The short summary
Are there things that can't be carbon-dated?
Can we prove that carbon dates are accurate?
Are there inaccurate carbon dates?
For more information
The Short Summary
Land plants, such as trees, get their carbon from carbon dioxide in the air. So, some fraction of their carbon is C14. The same is true of any creature that gets its carbon by eating such plants. We can measure this in living things today.
Suppose such a creature dies, and the body is preserved. The C14
will undergo radioactive decay, and after 5730 years, half
of it will be gone. Eventually, all of it will be gone. So, if we
find such a body, the amount of C14 in it will tell us how long ago it
Are There Things That Can't Be Carbon-Dated?
We can't date things that are too old. After about ten half-lives, there's very little C14 left. So, anything more than about 50,000 years old probably can't be dated at all. If you hear of a carbon dating up in the millions of years, you're hearing a confused report.
We can't date oil paints, because their oil is "old" carbon from petroleum.
We can't date fossils, for three reasons. First, they are almost always too old. Second, they rarely contain any of the original carbon. And third, it is common to soak new-found fossils in a preservative, such as shellac. It is also standard to coat fossils during their extraction and transport. Acetone is sometimes used while extracting fossils, because it dissolves dirt. In short, unless you have evidence to the contrary, you should assume that most of the carbon in a fossil is from contamination, and is not originally part of the fossil.
We also can't date things that are too young. The nuclear tests of the 1950's created a lot of C14. Also, humans are now burning large amounts of "fossil fuel". As the name suggests, fossil fuel is old, and no longer contains C14. Both of these man-made changes are a nuisance to carbon dating.
If you hear of a living tree being dated as a thousand years old,
that is not necessarily an example of an incorrect dating. Trees only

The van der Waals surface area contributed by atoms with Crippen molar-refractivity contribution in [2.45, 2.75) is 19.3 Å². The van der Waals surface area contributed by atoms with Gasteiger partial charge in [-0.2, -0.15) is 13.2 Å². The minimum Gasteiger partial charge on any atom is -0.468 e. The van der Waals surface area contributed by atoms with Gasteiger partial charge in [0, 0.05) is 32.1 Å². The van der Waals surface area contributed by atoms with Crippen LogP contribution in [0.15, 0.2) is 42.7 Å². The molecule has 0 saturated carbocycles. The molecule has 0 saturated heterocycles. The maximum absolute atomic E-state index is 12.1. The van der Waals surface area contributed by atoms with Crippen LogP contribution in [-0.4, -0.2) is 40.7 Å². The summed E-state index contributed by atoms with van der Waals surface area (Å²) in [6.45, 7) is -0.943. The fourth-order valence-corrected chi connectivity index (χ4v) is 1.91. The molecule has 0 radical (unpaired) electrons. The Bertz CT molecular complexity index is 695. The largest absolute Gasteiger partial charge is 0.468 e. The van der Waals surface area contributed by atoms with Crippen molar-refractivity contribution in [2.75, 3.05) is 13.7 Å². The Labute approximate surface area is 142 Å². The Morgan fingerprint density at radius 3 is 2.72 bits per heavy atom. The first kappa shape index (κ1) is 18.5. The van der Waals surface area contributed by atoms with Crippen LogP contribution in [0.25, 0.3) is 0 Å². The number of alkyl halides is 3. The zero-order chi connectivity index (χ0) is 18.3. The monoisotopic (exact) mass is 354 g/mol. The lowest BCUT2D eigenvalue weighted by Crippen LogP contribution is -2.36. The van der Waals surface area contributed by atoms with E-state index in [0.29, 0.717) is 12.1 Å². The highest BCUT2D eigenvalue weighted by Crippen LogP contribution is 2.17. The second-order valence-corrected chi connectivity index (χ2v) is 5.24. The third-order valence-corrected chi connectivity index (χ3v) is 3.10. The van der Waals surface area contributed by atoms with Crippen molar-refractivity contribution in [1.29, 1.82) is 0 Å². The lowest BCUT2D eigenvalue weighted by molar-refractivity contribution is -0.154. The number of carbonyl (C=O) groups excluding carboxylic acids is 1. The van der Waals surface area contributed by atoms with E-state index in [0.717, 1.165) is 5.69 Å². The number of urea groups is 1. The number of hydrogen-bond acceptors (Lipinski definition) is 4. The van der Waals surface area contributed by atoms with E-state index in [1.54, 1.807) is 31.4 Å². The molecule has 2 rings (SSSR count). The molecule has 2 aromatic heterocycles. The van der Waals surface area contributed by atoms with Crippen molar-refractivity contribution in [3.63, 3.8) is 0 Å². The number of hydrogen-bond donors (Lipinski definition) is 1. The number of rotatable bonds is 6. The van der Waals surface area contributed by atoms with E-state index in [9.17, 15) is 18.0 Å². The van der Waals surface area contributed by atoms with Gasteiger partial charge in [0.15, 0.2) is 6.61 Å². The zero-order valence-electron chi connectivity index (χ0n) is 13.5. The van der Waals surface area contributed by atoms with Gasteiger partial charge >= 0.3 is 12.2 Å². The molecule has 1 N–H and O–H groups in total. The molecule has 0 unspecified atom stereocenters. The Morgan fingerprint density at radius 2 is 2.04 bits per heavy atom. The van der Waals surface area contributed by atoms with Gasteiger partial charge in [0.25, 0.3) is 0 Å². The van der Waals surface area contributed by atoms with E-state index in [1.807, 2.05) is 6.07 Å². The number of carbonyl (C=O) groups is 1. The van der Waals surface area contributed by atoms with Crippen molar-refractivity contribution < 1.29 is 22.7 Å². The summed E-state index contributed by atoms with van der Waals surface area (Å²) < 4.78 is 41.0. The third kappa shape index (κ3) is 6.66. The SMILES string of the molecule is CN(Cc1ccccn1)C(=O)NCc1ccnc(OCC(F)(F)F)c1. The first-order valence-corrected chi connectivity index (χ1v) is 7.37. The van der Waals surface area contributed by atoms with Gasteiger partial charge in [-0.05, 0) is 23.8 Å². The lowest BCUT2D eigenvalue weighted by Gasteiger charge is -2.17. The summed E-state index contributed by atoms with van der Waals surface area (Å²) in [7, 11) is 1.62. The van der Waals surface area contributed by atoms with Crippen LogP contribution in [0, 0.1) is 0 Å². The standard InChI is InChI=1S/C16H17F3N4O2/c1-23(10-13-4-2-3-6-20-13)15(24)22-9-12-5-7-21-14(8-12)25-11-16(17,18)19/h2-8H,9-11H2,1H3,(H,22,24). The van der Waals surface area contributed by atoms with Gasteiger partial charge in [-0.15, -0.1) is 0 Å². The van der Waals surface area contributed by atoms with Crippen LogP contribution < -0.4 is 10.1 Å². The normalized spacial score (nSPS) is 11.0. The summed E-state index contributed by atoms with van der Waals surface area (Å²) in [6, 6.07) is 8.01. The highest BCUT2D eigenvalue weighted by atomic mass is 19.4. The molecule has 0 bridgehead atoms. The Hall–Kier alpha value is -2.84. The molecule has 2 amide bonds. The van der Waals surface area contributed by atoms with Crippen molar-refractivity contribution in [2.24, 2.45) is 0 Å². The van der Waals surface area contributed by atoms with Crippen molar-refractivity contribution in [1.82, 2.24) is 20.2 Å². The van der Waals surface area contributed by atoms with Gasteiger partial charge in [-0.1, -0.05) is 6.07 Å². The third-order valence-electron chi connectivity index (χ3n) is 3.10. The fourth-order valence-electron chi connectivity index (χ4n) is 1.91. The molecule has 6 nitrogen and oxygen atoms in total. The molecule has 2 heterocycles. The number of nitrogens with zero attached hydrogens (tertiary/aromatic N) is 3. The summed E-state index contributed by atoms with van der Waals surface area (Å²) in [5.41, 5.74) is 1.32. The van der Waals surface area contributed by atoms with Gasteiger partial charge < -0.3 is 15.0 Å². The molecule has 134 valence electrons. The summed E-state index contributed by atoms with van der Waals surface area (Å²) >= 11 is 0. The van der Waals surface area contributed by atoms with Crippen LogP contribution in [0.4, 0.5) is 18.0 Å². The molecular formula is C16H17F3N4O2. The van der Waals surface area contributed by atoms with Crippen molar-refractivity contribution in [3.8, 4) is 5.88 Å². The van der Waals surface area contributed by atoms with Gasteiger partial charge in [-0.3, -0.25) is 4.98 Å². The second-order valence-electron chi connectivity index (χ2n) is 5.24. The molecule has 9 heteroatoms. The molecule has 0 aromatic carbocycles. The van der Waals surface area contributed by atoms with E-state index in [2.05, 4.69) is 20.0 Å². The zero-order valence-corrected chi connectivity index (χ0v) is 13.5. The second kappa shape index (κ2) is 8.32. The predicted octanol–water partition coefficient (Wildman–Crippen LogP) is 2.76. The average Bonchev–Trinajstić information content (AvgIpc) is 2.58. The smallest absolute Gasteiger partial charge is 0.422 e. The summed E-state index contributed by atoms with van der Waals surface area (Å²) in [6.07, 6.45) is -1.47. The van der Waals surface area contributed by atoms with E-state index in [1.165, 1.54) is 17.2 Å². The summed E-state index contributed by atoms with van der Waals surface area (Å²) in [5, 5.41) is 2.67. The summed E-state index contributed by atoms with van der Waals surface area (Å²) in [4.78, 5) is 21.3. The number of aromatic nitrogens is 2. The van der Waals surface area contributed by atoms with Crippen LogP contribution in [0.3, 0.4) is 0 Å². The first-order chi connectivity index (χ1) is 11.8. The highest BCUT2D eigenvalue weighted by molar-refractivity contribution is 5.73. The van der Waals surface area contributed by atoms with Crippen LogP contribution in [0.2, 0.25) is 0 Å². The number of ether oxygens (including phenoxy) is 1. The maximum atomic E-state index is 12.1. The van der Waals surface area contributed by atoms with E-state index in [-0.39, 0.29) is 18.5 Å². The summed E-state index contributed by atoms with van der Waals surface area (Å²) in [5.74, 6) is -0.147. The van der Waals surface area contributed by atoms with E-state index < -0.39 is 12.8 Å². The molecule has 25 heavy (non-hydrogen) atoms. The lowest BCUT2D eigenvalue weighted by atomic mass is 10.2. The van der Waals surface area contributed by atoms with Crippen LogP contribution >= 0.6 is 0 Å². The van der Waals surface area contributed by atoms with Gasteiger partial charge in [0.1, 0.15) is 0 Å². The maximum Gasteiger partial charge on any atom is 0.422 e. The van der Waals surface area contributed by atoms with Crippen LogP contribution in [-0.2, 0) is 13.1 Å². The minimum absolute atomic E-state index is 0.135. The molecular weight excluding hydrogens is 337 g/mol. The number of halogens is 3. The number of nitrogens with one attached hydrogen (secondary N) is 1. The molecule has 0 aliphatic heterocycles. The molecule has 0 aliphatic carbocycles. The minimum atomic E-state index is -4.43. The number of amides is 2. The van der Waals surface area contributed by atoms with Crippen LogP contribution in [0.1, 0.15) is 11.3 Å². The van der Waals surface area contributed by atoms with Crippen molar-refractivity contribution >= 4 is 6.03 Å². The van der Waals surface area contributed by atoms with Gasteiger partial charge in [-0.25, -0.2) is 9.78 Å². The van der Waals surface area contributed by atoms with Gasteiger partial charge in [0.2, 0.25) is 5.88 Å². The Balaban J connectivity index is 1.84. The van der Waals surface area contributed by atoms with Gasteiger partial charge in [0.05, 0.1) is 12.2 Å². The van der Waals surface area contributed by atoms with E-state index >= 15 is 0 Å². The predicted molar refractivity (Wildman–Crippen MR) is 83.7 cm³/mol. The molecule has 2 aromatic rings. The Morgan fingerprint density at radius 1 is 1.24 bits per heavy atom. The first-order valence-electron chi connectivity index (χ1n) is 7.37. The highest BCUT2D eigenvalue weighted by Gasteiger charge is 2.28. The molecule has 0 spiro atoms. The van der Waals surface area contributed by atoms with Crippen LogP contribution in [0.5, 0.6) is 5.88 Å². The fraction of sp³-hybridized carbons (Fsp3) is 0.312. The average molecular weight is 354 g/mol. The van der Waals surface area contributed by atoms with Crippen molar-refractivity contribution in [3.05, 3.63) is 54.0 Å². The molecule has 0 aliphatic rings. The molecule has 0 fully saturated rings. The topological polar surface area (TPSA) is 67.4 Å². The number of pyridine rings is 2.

grow on the outside. Wood taken from the innermost ring really is as
old as the tree.
Can We Prove That Carbon Dates Are Accurate?
There are two ways to do this. We can date things for which historians know a "right answer". And, we can date things that have been dated by some other method.
Historians don't have "right answers" for really old things. However, carbon dating has done well on young material like the Dead Sea Scrolls, the Minoan ruins, and acacia wood from the tomb of the pharoah Zoser.
Some corals can be carbon dated, and also dated by another radioactive material, Thorium-230. Pollen found in the Greenland icecap has been carbon dated, and also dated by counting ice layers. The three methods confirm each other.
Trees grow a thick ring in a good year, and grow a thin ring in a bad year. It is sometimes possible to match up tree-ring patterns between different trees. When enough suitable trees are found, living or dead, the matching is completely accurate. Then, we have wood for which we know the right answer.
So, carbon dating has been calibrated against the rings of California bristlecone pines, and Irish bog oaks, and the like. When this was first done, it turned out that carbon dating had been giving too-young dates for early civilizations. Apparently, the production of C14 by the Sun has changed by several percent across the last 10,000 years. We know (from other measurements) that the Sun hasn't fluctuated by more than 10 percent in the last million years. However, even this small an adjustment was a bit of a shock. For example, Stonehenge suddenly became older than the Pyramids, instead of younger.
Since then, several other calibrations have been done, which
confirm and extend the tree-ring one. Some were done by finding lakes
with atmospherically derived carbon in their annual layers of silt
(called varves). In those particular lakes,
the varves can be counted, and the varves can also be carbon
dated. See below for details about the 45,000
annual varves in Lake Suigetsu.
Are There Inaccurate Carbon Dates?
Yes. There are three kinds.
The first kind are datings of things that should't be carbon dated. For example, polar bears that eat seals aren't getting their carbon from an atmospheric source.
The second kind are datings on contaminated samples, or on samples which are a mixture. Old samples contain much less C14, so the measured date of older samples is strongly affected by even small amounts of contamination.
The third kind are dates which were measured before the 1970's. In the 70's:
In short, all carbon datings published in the 1950's and 1960's are
For More Information
If this sort of thing interests you, you should find the journal Radiocarbon and read one of the issues devoted to calibration. For example, see Radiocarbon 46,1029 (2005), which has a calibration curve that goes back 26,000 years.
On the Web, you could visit a dating laboratory, visit a dating service, read an encyclopedia entry or read a critique.
The Lake Suigetsu varve calibration was reported by ABC News and was published:
Atmospheric Radiocarbon Calibration to 45,000 yr B.P.: Late Glacial Fluctuations and Cosmogenic Isotope Production, Kitagawa and van der Plicht, Science 1998 February 20; 279: 1187-1190
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